This could have been easily resolved by allowing Jason to interact with the world. Early episodes have him out and about with Peggy, which is also where we get the most indications of the status of people of color during the period. After an accident at Isodyne, Jason is made invisible, inaudible and untouchable. It’s a thankless plot that confines Jason to Howard Stark’s lab and immediately encases him in a bubble of Perfectly Decent Non-Racists, and gives Agent Carter a convenient way out of addressing any of the blatant racism that we know exists beyond the lab.
Besides Jason, all of Agent Carter’s cast is white despite glimpses of other people of color in stereotypical roles of an Asian man as a doctor and black women as maids. The show is careful not to present anyone with significant screen time as racist, and any show would hesitate at presenting its main characters (our heroes) as such. It’s been done before, however, and handled before with more nuance than Agent Carter is willing to attempt. Even resident jerk Jack Thompson (Chad Michael Murray) is enlightened enough to be beyond racial rhetoric, but not beyond misogyny. The Arena Club, known for keeping its ranks “male and pale,” makes explicit its stance on women but remains vague on people of color. This could just be hesitation at displaying some of the more overt and insidious examples of racial injustice, but in its tiptoeing Agent Carter makes the 1940s appear close to a utopia of acceptance unless you’re a white woman.
Agent Carter is one of a growing number of shows integrating social issues into its makeup, moving criticism beyond that of narrative and character development. Showrunners Michele Fazekas and Tara Butters are deserving of the praise they’ve received for their sophisticated handling of gender-based storytelling, but Fazekas and Butters have written what they know. As white, professional women they’re likely well-versed in the same issues faced by Peggy, Whitney and Dottie, but they don’t have any personal experience with racism.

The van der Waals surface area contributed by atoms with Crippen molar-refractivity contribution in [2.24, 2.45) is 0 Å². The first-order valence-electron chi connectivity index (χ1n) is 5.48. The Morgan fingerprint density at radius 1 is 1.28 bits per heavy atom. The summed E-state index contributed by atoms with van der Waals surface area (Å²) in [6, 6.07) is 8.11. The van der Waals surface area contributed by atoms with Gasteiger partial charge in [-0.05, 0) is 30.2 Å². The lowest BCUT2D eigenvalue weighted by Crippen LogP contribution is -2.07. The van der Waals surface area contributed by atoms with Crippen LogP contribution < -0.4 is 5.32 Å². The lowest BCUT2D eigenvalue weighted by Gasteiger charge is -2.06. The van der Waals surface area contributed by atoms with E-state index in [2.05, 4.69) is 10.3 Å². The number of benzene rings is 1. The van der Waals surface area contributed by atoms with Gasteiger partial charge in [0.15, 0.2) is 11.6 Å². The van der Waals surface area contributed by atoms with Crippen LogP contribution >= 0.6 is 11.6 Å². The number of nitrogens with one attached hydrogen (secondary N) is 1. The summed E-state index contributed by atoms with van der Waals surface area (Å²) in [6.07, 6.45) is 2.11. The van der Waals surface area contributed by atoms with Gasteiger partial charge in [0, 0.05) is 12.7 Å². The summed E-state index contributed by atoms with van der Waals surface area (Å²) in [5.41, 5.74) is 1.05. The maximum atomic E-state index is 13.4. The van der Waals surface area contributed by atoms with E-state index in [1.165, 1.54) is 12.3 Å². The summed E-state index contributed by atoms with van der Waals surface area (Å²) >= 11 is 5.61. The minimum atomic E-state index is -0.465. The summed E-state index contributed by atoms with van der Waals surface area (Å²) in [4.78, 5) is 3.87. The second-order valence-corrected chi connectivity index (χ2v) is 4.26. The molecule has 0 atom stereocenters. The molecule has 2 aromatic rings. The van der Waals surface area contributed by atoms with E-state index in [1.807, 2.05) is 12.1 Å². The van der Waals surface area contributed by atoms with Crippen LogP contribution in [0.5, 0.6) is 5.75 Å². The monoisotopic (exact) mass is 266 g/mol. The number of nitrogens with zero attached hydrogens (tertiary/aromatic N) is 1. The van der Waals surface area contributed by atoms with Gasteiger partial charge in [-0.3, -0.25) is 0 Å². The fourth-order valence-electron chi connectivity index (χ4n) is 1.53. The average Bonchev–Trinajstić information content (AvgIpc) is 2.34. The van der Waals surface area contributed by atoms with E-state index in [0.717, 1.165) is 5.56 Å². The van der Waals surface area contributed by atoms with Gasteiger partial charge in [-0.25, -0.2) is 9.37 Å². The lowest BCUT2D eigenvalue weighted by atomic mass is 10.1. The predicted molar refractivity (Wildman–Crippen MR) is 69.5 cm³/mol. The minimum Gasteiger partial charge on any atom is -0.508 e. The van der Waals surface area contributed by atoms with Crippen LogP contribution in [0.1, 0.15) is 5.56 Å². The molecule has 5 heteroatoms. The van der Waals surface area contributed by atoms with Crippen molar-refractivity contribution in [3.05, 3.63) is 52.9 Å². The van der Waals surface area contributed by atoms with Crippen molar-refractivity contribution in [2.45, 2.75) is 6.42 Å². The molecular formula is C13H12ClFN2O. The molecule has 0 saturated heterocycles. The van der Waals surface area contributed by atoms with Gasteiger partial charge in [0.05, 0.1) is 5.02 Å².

This is clearly known to them since Agent Carter’s writer’s room expanded to include black and Asian writers before this season, a step in the right direction for a show clearly aware of the missteps of their first year. Such awareness is promising from the MCU, which hasn’t done very well when it comes to representing anyone other than white men. A turn in the tide has made white women slightly more visible (but we’re all still waiting on that solo Black Widow film). Agents of SHIELD has two Asian women in its main cast, but also has a trend of killing off black men. Netflix hits Daredevil and Jessica Jones have been criticized for their handling of race, and the recent Iron Fist casting hasn’t helped.
Agent Carter is the first to hear and respond to criticism of its handling of marginalized groups, and while their attempt at delving into race this season was flawed and incomplete, it’s also important. Agent Carter has proven itself willing to try and correct its weaknesses, and even if it requires some trial and error, it’s worth a potentially positive end result. Though a third season of Agent Carter is up in the air, it’s still a show worth watching. It’s also worth criticizing, especially if that criticism will be heard.
Agent Carter’s second season finale airs tonight on ABC.